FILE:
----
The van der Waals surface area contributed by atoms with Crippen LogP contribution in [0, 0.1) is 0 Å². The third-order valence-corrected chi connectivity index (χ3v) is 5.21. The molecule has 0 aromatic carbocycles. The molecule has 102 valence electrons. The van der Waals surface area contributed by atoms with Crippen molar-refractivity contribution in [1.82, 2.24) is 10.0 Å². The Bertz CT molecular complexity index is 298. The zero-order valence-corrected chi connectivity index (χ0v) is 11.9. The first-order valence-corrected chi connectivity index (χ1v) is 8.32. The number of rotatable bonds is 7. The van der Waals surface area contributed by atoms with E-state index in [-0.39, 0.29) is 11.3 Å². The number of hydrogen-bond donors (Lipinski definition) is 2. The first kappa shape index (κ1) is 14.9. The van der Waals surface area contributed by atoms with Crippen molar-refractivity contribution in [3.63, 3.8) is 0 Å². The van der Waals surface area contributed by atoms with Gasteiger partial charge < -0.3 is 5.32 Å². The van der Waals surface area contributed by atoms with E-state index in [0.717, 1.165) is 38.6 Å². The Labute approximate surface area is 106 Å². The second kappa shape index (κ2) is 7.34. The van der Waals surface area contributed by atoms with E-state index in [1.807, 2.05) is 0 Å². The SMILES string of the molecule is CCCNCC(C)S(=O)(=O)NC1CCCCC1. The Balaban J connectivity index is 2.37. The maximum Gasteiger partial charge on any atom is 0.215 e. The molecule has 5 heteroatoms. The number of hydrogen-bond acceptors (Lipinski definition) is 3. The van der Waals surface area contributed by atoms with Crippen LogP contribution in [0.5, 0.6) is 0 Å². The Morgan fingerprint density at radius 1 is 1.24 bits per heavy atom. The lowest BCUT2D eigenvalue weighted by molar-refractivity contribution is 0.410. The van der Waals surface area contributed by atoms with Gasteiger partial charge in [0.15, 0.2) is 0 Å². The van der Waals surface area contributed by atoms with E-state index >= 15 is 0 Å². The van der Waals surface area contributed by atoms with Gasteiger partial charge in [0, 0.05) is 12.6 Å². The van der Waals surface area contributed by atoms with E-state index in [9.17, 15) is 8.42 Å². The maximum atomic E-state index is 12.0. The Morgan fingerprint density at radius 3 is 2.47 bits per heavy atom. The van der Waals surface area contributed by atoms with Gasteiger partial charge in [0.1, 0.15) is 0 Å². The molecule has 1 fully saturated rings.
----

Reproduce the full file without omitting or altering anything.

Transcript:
The van der Waals surface area contributed by atoms with Crippen LogP contribution in [0, 0.1) is 0 Å². The third-order valence-corrected chi connectivity index (χ3v) is 5.21. The molecule has 0 aromatic carbocycles. The molecule has 102 valence electrons. The van der Waals surface area contributed by atoms with Crippen molar-refractivity contribution in [1.82, 2.24) is 10.0 Å². The Bertz CT molecular complexity index is 298. The zero-order valence-corrected chi connectivity index (χ0v) is 11.9. The first-order valence-corrected chi connectivity index (χ1v) is 8.32. The number of rotatable bonds is 7. The van der Waals surface area contributed by atoms with E-state index in [-0.39, 0.29) is 11.3 Å². The number of hydrogen-bond donors (Lipinski definition) is 2. The first kappa shape index (κ1) is 14.9. The van der Waals surface area contributed by atoms with Crippen molar-refractivity contribution in [3.63, 3.8) is 0 Å². The van der Waals surface area contributed by atoms with Gasteiger partial charge < -0.3 is 5.32 Å². The van der Waals surface area contributed by atoms with E-state index in [0.717, 1.165) is 38.6 Å². The Labute approximate surface area is 106 Å². The second kappa shape index (κ2) is 7.34. The van der Waals surface area contributed by atoms with E-state index in [1.807, 2.05) is 0 Å². The SMILES string of the molecule is CCCNCC(C)S(=O)(=O)NC1CCCCC1. The Balaban J connectivity index is 2.37. The maximum Gasteiger partial charge on any atom is 0.215 e. The molecule has 5 heteroatoms. The number of hydrogen-bond acceptors (Lipinski definition) is 3. The van der Waals surface area contributed by atoms with Crippen LogP contribution in [0.5, 0.6) is 0 Å². The Morgan fingerprint density at radius 1 is 1.24 bits per heavy atom. The lowest BCUT2D eigenvalue weighted by molar-refractivity contribution is 0.410. The van der Waals surface area contributed by atoms with Gasteiger partial charge in [0.15, 0.2) is 0 Å². The van der Waals surface area contributed by atoms with E-state index >= 15 is 0 Å². The van der Waals surface area contributed by atoms with Gasteiger partial charge in [0, 0.05) is 12.6 Å². The van der Waals surface area contributed by atoms with E-state index in [9.17, 15) is 8.42 Å². The maximum atomic E-state index is 12.0. The Morgan fingerprint density at radius 3 is 2.47 bits per heavy atom. The van der Waals surface area contributed by atoms with Gasteiger partial charge in [0.1, 0.15) is 0 Å². The molecule has 1 fully saturated rings.